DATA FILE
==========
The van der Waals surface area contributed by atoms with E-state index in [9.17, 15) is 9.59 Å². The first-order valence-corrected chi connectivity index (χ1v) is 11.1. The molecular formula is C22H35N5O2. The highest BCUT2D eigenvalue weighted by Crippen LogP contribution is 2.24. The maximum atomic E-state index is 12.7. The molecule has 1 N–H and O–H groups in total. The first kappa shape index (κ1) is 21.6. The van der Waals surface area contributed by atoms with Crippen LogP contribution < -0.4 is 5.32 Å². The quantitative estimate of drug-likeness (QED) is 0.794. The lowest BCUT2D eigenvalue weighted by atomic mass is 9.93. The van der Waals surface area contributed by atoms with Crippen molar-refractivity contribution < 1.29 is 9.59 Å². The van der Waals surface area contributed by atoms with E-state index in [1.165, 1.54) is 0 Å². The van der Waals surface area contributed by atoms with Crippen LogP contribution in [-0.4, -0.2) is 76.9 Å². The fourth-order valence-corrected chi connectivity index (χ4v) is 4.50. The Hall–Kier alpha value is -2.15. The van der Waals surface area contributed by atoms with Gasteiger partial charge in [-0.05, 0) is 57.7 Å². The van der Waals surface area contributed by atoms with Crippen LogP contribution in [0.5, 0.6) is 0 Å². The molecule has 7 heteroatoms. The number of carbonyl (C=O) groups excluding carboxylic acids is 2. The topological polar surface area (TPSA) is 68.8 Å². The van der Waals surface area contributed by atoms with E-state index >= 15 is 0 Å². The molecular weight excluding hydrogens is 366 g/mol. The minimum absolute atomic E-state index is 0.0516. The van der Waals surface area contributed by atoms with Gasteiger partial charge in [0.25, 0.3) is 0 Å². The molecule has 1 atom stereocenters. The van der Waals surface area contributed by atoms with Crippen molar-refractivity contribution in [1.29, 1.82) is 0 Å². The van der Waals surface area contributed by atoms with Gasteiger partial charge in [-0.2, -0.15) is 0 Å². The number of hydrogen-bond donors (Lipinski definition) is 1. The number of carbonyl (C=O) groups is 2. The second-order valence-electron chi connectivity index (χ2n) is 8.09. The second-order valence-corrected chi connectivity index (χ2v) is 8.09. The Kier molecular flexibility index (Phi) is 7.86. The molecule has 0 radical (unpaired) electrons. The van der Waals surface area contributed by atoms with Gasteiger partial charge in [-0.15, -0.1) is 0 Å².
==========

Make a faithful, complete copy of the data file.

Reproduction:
The van der Waals surface area contributed by atoms with E-state index in [9.17, 15) is 9.59 Å². The first-order valence-corrected chi connectivity index (χ1v) is 11.1. The molecular formula is C22H35N5O2. The highest BCUT2D eigenvalue weighted by Crippen LogP contribution is 2.24. The maximum atomic E-state index is 12.7. The molecule has 1 N–H and O–H groups in total. The first kappa shape index (κ1) is 21.6. The van der Waals surface area contributed by atoms with Crippen LogP contribution < -0.4 is 5.32 Å². The quantitative estimate of drug-likeness (QED) is 0.794. The lowest BCUT2D eigenvalue weighted by atomic mass is 9.93. The van der Waals surface area contributed by atoms with Crippen molar-refractivity contribution < 1.29 is 9.59 Å². The van der Waals surface area contributed by atoms with E-state index in [1.165, 1.54) is 0 Å². The van der Waals surface area contributed by atoms with Crippen LogP contribution in [-0.4, -0.2) is 76.9 Å². The fourth-order valence-corrected chi connectivity index (χ4v) is 4.50. The Hall–Kier alpha value is -2.15. The van der Waals surface area contributed by atoms with Gasteiger partial charge in [-0.05, 0) is 57.7 Å². The van der Waals surface area contributed by atoms with Crippen LogP contribution in [0.5, 0.6) is 0 Å². The molecule has 7 heteroatoms. The number of carbonyl (C=O) groups excluding carboxylic acids is 2. The topological polar surface area (TPSA) is 68.8 Å². The van der Waals surface area contributed by atoms with E-state index >= 15 is 0 Å². The molecular weight excluding hydrogens is 366 g/mol. The minimum absolute atomic E-state index is 0.0516. The van der Waals surface area contributed by atoms with Gasteiger partial charge in [0.25, 0.3) is 0 Å². The molecule has 1 atom stereocenters. The van der Waals surface area contributed by atoms with Crippen molar-refractivity contribution in [1.29, 1.82) is 0 Å². The van der Waals surface area contributed by atoms with Gasteiger partial charge in [-0.2, -0.15) is 0 Å². The number of hydrogen-bond donors (Lipinski definition) is 1. The number of carbonyl (C=O) groups is 2. The second-order valence-electron chi connectivity index (χ2n) is 8.09. The second-order valence-corrected chi connectivity index (χ2v) is 8.09. The Kier molecular flexibility index (Phi) is 7.86. The molecule has 0 radical (unpaired) electrons. The van der Waals surface area contributed by atoms with Gasteiger partial charge in [-0.15, -0.1) is 0 Å².